Doctors aren’t perfect. Even with all their studying, training and experience – there are times when mistakes are made. Illnesses and issues can have common symptoms which medical professionals can misdiagnose, sometimes to the patient’s detriment.

Sepsis kills 250000 Americans each year according to the CDC. “Sepsis is, unfortunately, common. When you look at the numbers, it’s the third most common death in the United States,” Dr. Greg Martin, a critical-care physician at Emory University School of Medicine in Atlanta, told ABC News.

The doctor called sepsis “the great masquerader” and said it’s easy for doctors to mistake it for the flu.

The doctor continued: “There’s not a single test for sepsis. And if it’s not treated quickly, it can often be fatal.”

On December 17th, 12-year-old Alyssa Alcaraz died at Kaweah Delta Medical Center in Visalia, California. The lively girl was known for her love of singing and making her family laugh. Just three days before her death, Alyssa was diagnosed and treated for the flu.

Alyssa’s mother, Keila said her daughter was sent home with ibuprofen and instructions to rest for a week to ten days:”For her, it wasn’t even [the flu]. It was just three days, and she was dead,” the mother told ABC News.

Alyssa’s death certificate says she died of cardiac arrest and septic shock. Septic shock is the body’s response to infection. Sepsis can ‘rapidly cause tissue damage, organ failure, and death.’

Alyssa’s mother has no intentions to sue the hospital. She wants doctors nationwide to develop tests to give those exhibiting similar symptoms to prevent these tragedies from happening further: “I have mixed emotions. I know doctors and clinics are so overwhelmed with flu cases right now. My thing is, yeah, I could point fingers, but as a mother, I missed it, too,” she said.

Dru Quesnoy, a spokeswoman for the hospital, declined to discuss Alyssa’s case, saying, “Patient privacy laws prohibit us from commenting on the story.”

Before becoming ill, Alyssa was your average healthy junior high student. Ten days before her death, she participated in a choral concert at school: “I have four kids, three girls, and a boy, and she was my second,” Alcaraz said. “She was the clown of the family. She loved music. She loved singing. She loved science at school.”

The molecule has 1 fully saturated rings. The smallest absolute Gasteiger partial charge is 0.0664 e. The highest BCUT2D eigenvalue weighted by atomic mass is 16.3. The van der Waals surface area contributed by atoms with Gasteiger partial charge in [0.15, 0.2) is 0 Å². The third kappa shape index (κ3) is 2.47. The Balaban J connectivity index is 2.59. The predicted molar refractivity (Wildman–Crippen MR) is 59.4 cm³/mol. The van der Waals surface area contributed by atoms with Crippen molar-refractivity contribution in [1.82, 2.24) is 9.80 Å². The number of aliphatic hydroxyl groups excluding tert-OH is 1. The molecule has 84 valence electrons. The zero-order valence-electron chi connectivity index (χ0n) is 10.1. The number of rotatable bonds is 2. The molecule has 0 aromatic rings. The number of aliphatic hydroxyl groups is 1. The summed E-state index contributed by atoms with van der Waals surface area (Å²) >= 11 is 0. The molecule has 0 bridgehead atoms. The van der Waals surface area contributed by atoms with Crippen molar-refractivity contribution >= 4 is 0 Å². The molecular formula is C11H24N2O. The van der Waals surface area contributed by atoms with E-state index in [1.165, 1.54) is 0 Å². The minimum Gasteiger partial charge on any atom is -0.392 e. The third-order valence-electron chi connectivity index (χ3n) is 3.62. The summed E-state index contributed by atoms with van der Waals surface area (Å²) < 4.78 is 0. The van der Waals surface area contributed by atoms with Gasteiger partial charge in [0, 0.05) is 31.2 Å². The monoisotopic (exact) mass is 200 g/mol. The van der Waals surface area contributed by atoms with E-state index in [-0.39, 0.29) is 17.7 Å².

If sepsis is so common, how do we get it? The CDC says: “Sepsis happens when an infection you already have -– in your skin, lungs, urinary tract or somewhere else -– triggers a chain reaction throughout your body.”

What’s the difference between an infection and sepsis? “An infection occurs when germs enter a person’s body and multiply, causing illness, organ and tissue damage, or disease. If that infection isn’t stopped, it can cause sepsis.”

There are four kinds of infections that are linked to sepsis: lungs (pneumonia), kidney ( urinary tract infection ), skin and gut. The tricky thing is, there is no one typical symptom to alert doctors that a patient is septic. Some symptoms can include: “combination of confusion or disorientation, shortness of breath, high heart rate, fever or shivering or feeling very cold, extreme pain or discomfort, and clammy or sweaty skin.”

Those with sepsis are treated in the hospital. Rapid response is the best response. Giving the patient antibiotics, maintaining blood flow to the major organs and perhaps most importantly, treating the source of the infection can save lives.

Perhaps Alyssa’s life could’ve been spared if she’d received a more accurate diagnosis. The flu has bombarded California and 45 other states. It’s not difficult to see how she could be misdiagnosed. But how devastated her family must be with her loss.

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